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Thursday, June 14, 2007

American Woodcock



Another photo op while we were at Crane Creek/Magee marsh this spring, was this American Woodcock who was feeding right off the boardwalk. Woodcocks are famous for their early spring courtship flights, where, at dusk, they can up in a spiral to about 300 ft. feet, wings whirring, and at the pinnacle, give canary-like chirping. They then sail down to the ground, give their little, nasal "peent" call, then start the courtship display all over again. It's fairly easy to witness these flights, if you go in spring at dusk, to open fields in the Woodcocks breeding range.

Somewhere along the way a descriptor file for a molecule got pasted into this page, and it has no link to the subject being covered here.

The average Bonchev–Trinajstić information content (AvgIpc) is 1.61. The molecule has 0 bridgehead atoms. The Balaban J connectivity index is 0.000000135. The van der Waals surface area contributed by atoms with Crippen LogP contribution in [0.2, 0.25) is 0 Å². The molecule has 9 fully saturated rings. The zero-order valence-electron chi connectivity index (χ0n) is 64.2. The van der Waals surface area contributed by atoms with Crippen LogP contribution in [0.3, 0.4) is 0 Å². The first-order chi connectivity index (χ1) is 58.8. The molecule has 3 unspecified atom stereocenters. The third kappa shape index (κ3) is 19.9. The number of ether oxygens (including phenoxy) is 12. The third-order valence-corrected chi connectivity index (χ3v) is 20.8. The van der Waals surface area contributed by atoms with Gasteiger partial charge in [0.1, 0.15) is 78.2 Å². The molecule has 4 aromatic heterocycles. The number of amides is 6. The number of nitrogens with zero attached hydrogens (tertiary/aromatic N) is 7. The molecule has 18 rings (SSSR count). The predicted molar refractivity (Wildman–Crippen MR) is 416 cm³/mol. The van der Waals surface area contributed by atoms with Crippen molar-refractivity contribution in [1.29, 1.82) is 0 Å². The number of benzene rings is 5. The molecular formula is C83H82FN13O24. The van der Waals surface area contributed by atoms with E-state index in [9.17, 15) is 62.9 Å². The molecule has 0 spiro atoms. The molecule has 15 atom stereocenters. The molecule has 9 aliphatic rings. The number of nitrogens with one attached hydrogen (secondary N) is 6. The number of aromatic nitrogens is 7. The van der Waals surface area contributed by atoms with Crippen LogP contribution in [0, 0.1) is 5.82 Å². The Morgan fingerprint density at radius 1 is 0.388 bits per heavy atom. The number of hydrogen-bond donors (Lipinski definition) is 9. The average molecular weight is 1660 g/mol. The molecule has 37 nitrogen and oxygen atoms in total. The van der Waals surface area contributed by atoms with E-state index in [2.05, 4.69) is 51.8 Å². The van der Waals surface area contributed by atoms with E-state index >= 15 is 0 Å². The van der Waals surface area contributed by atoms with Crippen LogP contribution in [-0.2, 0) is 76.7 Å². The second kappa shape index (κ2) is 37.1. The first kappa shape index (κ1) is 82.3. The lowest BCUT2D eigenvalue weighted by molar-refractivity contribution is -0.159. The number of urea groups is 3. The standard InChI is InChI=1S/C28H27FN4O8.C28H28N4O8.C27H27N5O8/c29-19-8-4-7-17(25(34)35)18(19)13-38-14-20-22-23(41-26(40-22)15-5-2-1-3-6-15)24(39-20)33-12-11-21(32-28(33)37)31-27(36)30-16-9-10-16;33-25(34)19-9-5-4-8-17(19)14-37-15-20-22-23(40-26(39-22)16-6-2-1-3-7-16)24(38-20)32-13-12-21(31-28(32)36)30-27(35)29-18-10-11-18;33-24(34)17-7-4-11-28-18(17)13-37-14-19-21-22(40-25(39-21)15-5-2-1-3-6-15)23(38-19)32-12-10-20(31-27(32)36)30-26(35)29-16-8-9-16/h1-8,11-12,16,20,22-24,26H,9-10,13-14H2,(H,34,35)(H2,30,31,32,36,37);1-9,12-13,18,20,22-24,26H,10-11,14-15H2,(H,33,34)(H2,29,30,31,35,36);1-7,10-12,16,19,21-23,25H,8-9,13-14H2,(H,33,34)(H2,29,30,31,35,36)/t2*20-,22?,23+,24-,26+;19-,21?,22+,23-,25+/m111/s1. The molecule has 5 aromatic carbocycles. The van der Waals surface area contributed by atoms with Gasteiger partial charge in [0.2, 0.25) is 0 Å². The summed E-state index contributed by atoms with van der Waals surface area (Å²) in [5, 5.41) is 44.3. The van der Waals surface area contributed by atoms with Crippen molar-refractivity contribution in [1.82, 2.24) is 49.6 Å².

What's more unusual, is seeing Woodcocks walking through the woods feeding. This Woodcock was walking around, rocking its body and stepping heavily. It is thought the vibrations from this may make earthworms, its main food, move in the soil, helping the Woodcock find them. A Woodcock's long bill has a flexible tip, which allows it to open the tip and grasp earthworms, without opening the whole bill, see top photo. Such camouflaged plumage makes it blend into the leaf litter, and those amazing, large, shoebutton eyes perched atop its head help it see potential predators while it's probing in the mud. What a cool bird, and we felt it was such a special treat to have seen it so closely!

Photos © Lillian Stokes, 2007

2 comments:

Mike McDowell said...

Awesome pictures, Lillian!

Mike M.

LNMP said...

This spring I FINALLY got to witness the courtship flight of an American Woodcock. I had a big grin on my face the whole time... it was an experience I won't soon forget!

I stood in one place for so long that when I turned to leave, I discovered that there were about a half-dozen deer behind me, apparently oblivious to my presence.